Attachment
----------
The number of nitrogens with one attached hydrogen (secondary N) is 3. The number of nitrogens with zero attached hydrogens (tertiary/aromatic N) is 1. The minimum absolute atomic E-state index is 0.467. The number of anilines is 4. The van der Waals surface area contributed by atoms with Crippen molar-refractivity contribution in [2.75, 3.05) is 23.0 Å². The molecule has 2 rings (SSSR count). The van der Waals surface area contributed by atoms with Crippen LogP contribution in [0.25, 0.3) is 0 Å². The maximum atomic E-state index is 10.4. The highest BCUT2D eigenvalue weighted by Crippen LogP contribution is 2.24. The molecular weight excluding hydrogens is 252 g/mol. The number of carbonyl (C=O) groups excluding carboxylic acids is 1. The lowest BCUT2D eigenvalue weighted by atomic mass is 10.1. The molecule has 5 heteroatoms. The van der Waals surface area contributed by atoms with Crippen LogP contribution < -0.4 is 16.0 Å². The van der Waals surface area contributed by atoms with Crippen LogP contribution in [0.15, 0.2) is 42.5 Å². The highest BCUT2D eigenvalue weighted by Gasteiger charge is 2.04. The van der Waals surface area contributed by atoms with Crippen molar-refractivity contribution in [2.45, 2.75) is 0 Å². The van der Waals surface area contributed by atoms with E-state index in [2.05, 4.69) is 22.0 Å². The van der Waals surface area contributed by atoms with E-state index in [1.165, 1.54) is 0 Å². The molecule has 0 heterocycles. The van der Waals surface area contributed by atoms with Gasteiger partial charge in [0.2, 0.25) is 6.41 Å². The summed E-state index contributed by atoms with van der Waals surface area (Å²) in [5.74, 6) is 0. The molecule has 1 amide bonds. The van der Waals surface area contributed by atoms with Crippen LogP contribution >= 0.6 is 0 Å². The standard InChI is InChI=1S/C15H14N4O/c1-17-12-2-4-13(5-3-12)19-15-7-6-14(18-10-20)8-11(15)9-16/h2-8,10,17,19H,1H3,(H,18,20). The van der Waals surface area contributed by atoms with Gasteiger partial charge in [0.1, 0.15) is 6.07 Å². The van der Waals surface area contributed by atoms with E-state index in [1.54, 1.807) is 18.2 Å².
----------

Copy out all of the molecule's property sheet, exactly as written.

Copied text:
The number of nitrogens with one attached hydrogen (secondary N) is 3. The number of nitrogens with zero attached hydrogens (tertiary/aromatic N) is 1. The minimum absolute atomic E-state index is 0.467. The number of anilines is 4. The van der Waals surface area contributed by atoms with Crippen molar-refractivity contribution in [2.75, 3.05) is 23.0 Å². The molecule has 2 rings (SSSR count). The van der Waals surface area contributed by atoms with Crippen LogP contribution in [0.25, 0.3) is 0 Å². The maximum atomic E-state index is 10.4. The highest BCUT2D eigenvalue weighted by Crippen LogP contribution is 2.24. The molecular weight excluding hydrogens is 252 g/mol. The number of carbonyl (C=O) groups excluding carboxylic acids is 1. The lowest BCUT2D eigenvalue weighted by atomic mass is 10.1. The molecule has 5 heteroatoms. The van der Waals surface area contributed by atoms with Crippen LogP contribution < -0.4 is 16.0 Å². The van der Waals surface area contributed by atoms with Crippen LogP contribution in [0.15, 0.2) is 42.5 Å². The highest BCUT2D eigenvalue weighted by Gasteiger charge is 2.04. The van der Waals surface area contributed by atoms with Crippen molar-refractivity contribution in [2.45, 2.75) is 0 Å². The van der Waals surface area contributed by atoms with E-state index in [2.05, 4.69) is 22.0 Å². The van der Waals surface area contributed by atoms with E-state index in [1.165, 1.54) is 0 Å². The molecule has 0 heterocycles. The van der Waals surface area contributed by atoms with Gasteiger partial charge in [0.2, 0.25) is 6.41 Å². The summed E-state index contributed by atoms with van der Waals surface area (Å²) in [5.74, 6) is 0. The molecule has 1 amide bonds. The van der Waals surface area contributed by atoms with Crippen LogP contribution >= 0.6 is 0 Å². The standard InChI is InChI=1S/C15H14N4O/c1-17-12-2-4-13(5-3-12)19-15-7-6-14(18-10-20)8-11(15)9-16/h2-8,10,17,19H,1H3,(H,18,20). The van der Waals surface area contributed by atoms with Gasteiger partial charge in [0.1, 0.15) is 6.07 Å². The van der Waals surface area contributed by atoms with E-state index in [1.54, 1.807) is 18.2 Å².